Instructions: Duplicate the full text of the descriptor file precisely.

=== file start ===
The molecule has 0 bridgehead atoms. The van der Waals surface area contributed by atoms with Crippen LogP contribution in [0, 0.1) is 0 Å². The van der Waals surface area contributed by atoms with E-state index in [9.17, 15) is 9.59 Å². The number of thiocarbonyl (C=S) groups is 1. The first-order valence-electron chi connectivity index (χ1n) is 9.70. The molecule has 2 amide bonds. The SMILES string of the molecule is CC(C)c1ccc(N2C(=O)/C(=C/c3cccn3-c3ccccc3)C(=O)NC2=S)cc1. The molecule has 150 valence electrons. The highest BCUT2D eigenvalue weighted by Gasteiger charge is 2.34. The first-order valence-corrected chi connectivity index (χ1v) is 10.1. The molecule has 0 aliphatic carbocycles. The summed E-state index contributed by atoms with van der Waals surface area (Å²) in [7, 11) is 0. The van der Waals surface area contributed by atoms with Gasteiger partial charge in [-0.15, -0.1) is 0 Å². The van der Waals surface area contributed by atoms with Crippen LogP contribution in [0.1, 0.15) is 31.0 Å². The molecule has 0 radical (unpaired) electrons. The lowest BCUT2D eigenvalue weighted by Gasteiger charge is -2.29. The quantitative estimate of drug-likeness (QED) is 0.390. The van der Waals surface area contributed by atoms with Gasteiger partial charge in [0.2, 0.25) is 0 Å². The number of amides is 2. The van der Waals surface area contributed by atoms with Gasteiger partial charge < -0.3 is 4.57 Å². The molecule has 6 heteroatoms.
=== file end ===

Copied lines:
The molecule has 0 bridgehead atoms. The van der Waals surface area contributed by atoms with Crippen LogP contribution in [0, 0.1) is 0 Å². The van der Waals surface area contributed by atoms with E-state index in [9.17, 15) is 9.59 Å². The number of thiocarbonyl (C=S) groups is 1. The first-order valence-electron chi connectivity index (χ1n) is 9.70. The molecule has 2 amide bonds. The SMILES string of the molecule is CC(C)c1ccc(N2C(=O)/C(=C/c3cccn3-c3ccccc3)C(=O)NC2=S)cc1. The molecule has 150 valence electrons. The highest BCUT2D eigenvalue weighted by Gasteiger charge is 2.34. The first-order valence-corrected chi connectivity index (χ1v) is 10.1. The molecule has 0 aliphatic carbocycles. The summed E-state index contributed by atoms with van der Waals surface area (Å²) in [7, 11) is 0. The van der Waals surface area contributed by atoms with Gasteiger partial charge in [-0.15, -0.1) is 0 Å². The van der Waals surface area contributed by atoms with Crippen LogP contribution in [0.1, 0.15) is 31.0 Å². The molecule has 0 radical (unpaired) electrons. The lowest BCUT2D eigenvalue weighted by Gasteiger charge is -2.29. The quantitative estimate of drug-likeness (QED) is 0.390. The van der Waals surface area contributed by atoms with Gasteiger partial charge in [0.2, 0.25) is 0 Å². The number of amides is 2. The van der Waals surface area contributed by atoms with Gasteiger partial charge < -0.3 is 4.57 Å². The molecule has 6 heteroatoms.